• Junior – Age 12-15
  • Senior – Age 15+
  • Master – Age 35+
Note: These categories only really pertain to sprint and oval karting, as endurance racing is typically reserved for adults

Kid & Junior Karting

Kid karts are notably shorter and a bit narrower than adult karts, and they are typically made with 26 mm moly tubing. Cadet karts are a step-up from these and you’ll find 28 mm moly tubing as a common choice for them. Junior karts are the last of the smaller kart types, and you can expect 28 mm or 30 mm moly tubing on these.

Senior Kart Racing

In the Senior kart classification, you will be choosing between 30 mm and 32 mm chassis tubing. As far as measurements and the physical size of the frame goes, there won’t be any deviation from the standardized figures I mentioned earlier ( 78” long, 25” tall and 52” wide).

Master Racing

The Master racing classification is designed for more experienced kart drivers with a higher upper weight limit, and as such, you’ll start to see some notable deviation compared to the bulk of the pack in the Senior area.

Tubing will be exclusively 32 mm to better support a heavier driver without losing the suspension characteristics of the kart’s chassis. Depending on the race organizer, modifications can be made to the length and width of your frame, provided they’re still within certain parameters. This can help with extra, more reliable downforce to give competitive racers a better edge.


• Go-kart chassis sizes vary depending on the type of karting you plan on participating in

The ideal go-kart chassis size for you largely depends on your age

• The physical dimensions of the kart usually don’t vary too much between classes

How Engine Power Affects Go-Kart Frame Size

Every racing classification will have an engine classification too, in order to create further divisions and allow all go-karting to be as equal as possible. For example, a Comer C51 engine can only compete against other Comer C51s. It usually can’t go up against a Honda GXH50, even though they’re of the same displacement (50cc).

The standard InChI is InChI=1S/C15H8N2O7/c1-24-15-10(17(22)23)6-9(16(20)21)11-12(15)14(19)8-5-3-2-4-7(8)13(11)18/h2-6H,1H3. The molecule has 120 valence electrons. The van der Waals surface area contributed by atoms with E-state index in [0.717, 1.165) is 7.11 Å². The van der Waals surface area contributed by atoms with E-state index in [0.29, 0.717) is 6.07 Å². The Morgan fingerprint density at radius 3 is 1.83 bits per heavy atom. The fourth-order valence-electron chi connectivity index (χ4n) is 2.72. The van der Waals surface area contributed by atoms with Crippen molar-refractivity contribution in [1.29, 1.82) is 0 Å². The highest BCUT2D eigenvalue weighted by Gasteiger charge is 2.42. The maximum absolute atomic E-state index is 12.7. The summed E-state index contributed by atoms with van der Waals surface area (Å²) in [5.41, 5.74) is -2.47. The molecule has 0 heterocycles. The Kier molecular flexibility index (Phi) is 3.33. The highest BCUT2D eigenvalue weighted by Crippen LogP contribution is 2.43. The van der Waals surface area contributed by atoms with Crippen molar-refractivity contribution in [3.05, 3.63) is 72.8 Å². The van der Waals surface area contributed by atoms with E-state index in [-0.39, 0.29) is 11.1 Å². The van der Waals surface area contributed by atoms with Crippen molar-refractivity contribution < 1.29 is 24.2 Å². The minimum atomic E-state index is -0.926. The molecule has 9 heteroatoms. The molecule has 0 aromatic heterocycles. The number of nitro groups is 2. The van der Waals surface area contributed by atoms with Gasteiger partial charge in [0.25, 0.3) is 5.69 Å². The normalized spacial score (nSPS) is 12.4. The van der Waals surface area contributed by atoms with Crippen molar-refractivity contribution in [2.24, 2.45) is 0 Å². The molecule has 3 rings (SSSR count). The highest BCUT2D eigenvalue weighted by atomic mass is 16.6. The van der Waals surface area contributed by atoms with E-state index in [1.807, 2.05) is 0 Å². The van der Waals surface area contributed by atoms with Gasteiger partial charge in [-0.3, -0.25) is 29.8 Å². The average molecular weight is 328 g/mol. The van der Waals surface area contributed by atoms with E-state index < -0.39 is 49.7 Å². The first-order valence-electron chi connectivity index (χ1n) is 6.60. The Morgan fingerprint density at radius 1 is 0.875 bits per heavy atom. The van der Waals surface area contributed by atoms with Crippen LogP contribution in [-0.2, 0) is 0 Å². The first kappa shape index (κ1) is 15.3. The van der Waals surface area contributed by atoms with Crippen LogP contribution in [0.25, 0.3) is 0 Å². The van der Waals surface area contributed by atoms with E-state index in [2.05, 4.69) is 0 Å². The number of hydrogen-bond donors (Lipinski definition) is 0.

There is little nuance in kid karting and cadet karting in terms of types of tubing to be used for different advantages/purposes, due to how their karts are made specifically to reach certain safety requirements, but you’ll start to see the differences appear in Junior or Senior karting.

50cc Engines

50cc engines are used in kid karting and can often be found on rental karts at outdoor tracks. In order for a proper balance to be reached, kid karts are not only smaller to accommodate smaller drivers, but they’re also made with more lightweight moly tubing so that the engine can properly propel the vehicle. This is why only 26 mm tubing is used with 50cc engines.

100cc & 125cc

Junior and Senior karting will each be split into 100cc or 125cc engine classifications. If you’re racing 100cc karts, your chassis should generally be made of the more lightweight, flexible 30 mm moly tubing. However, 32 mm moly tubing can be used for extra rigidity.

When you look at 125cc engine racing, the choice of moly tubing and therefore the size of your frame is a lot more dependent on your personal preferences. These engines have the extra power needed to propel a 32 mm chassis easier than a 100cc engine, so getting extra rigidity doesn’t come with the same speed penalty.

Matching Your Engine With Your Chassis

Not all kart engines offer the same horsepower and they all have their own little quirks. This can influence your decision of frame size as well. A notable example is comparing IAME engines, which are mechanically-friendly and familiar, and ROK engines, which are plucky and feisty.

IAME engines typically have lower horsepower, and although they can be tuned for higher output, they are favorites of drivers with smaller, lighter frames. By comparison, ROK engines tend to be more powerful out of the box, and as such, drivers with heavier, more rigid frames often prefer these.

Final Thoughts

Choosing the right kart chassis/frame size largely comes down to the type of karting you plan to participate in, your age, and the engine you want to use in your kart. While physical dimensions don’t usually vary much between kart chassis, the moly tubing will usually vary between 30 mm and 32 mm.